25.08.2016 - 27.08.2016 18 °C
Our exploration of Oslo didn't get off to a great start. We made our way into the city centre on the bus and arrived at the tiger statue outside the main station at 9.59am, just in time for a 10am walking tour. Except that there was no guide. Some other tourists, yes, but guide, no. We even waited fifteen minutes to get to the front of the information centre line to enquire about the situation, and were told that the guides only turn up sometimes. Right.
So off we went on our own walking tour. We started at the opera house, which looks somewhat like an iceberg and would have offered panoramic views of the bustling, multicultural city if it wasn't for the thick fog.
We meandered through the city to the National Gallery, which had free admission on Thursdays. Accidental ninking, huzzah! So we enjoyed our Munch, Picasso, Cezanne and Rodin for zero dollars. We learned that Munch's 'The Scream' is known as 'Skirk' in Norwegian, and I rather enjoyed his 'Self portrait with the Spanish Flu' as well.
From there we accidentally stumbled upon the Royal Palace and a bit of changing of the guards action - full marks for dapper uniforms, but they lost points for the lack of musical accompaniment.
We then continued on to Vigelandsparken, a park full of the sculptures of Gustav Vigeland and several bus loads of Chinese tourists. The sculptures were... interesting. Possibly symbolic of the human struggle, and possibly just an excuse to sculpt naked people. Possibly a bit of both.
The rain started in earnest at that point, and so we decided to utilise our 24-hour public transport passes and just jumped on the first bus to come along in order to stay dry. While on the bus we worked out how to get to Grunne Lokke, a trendy neighbourhood, but we quickly worked out how to get out of there once we saw the food and drink prices. We got ourselves to Aker Brygge, the trendy neighbourhood by the harbour with good views, lots of public art and more palatable prices. After dinner by the water, we strolled about and enjoyed the Oslo vibe before getting ourselves home again. Public transport triumph.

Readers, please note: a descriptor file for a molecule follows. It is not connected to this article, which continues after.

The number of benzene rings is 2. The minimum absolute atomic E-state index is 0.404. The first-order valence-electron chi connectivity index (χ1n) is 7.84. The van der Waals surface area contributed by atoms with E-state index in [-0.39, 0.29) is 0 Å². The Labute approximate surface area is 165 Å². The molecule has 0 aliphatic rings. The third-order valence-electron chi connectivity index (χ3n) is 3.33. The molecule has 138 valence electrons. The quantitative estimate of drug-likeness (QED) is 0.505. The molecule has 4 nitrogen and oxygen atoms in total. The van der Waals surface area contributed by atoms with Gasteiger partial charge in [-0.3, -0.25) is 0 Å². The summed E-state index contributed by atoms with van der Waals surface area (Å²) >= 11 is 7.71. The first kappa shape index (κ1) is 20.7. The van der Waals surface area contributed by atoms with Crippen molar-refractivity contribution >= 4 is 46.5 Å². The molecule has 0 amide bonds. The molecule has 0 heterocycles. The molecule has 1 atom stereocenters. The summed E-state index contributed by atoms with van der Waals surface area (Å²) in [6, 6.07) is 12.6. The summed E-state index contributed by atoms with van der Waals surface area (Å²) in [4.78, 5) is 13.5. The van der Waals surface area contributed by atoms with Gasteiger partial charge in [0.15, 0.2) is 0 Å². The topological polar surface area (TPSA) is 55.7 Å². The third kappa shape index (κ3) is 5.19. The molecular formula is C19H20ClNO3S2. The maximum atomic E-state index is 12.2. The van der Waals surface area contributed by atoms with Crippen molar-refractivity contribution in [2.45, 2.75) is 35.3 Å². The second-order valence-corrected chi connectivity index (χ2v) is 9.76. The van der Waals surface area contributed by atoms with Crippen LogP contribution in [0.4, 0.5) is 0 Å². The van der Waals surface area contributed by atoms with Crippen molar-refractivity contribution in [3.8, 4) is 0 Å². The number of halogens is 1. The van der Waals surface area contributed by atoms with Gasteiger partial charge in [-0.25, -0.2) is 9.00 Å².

Friday was a day back in the car - renamed 'Joe' because 'Snaefellsnes' was just too long. We had a long drive north to Trondheim, punctuated by coffee stops, doughnut breaks and tree-filled views. And the occasional person practising their skiing technique on the snowless terrain. Because Norway.
We arrived in Trondheim and settled in to our awesomely Scandinavian apartment, before making an awesome but very un-Scandinavian chicken curry for dinner. Most satisfactory.
On Saturday morning the rain did its rainy thing, so we made for the shelter of Rockheim, the national museum of popular music. This was not your average museum, oh no! This was a touch stuff, press buttons, wave your hands, play the guitar and remix a hip hop song kind of museum. Most entertaining. We discovered that we did in fact know more Norwegian artists than we realised (a-ha, Datarock, Ida Maria) and learned that Belinda has the best remixing skills, while Pat and Simon look the most convincing as musos. We pulled off some brilliant karaoke to a song we'd never heard before and generally had a good time.
By the time our music careers were over, we were hungry (bordering on hangry) and we went to the nearest microbrewery to sample the local brews and get some food. Excellent move on our part. From there we checked out the cathedral (vast, impressive, excellent statue work on the front), the old town bridge and the old town, which was a haven for hipsters and cruise ship passengers. As we wandered back to the city centre, the boys had to dodge the affections of some Italian girls who had started their Saturday night celebrations a tad early, but we all made it back home alive and in one piece ready to eat fried rice, drink Norwegian beer, eat Swiss chocolate and watch American movies. With Norwegian subtitles, of course.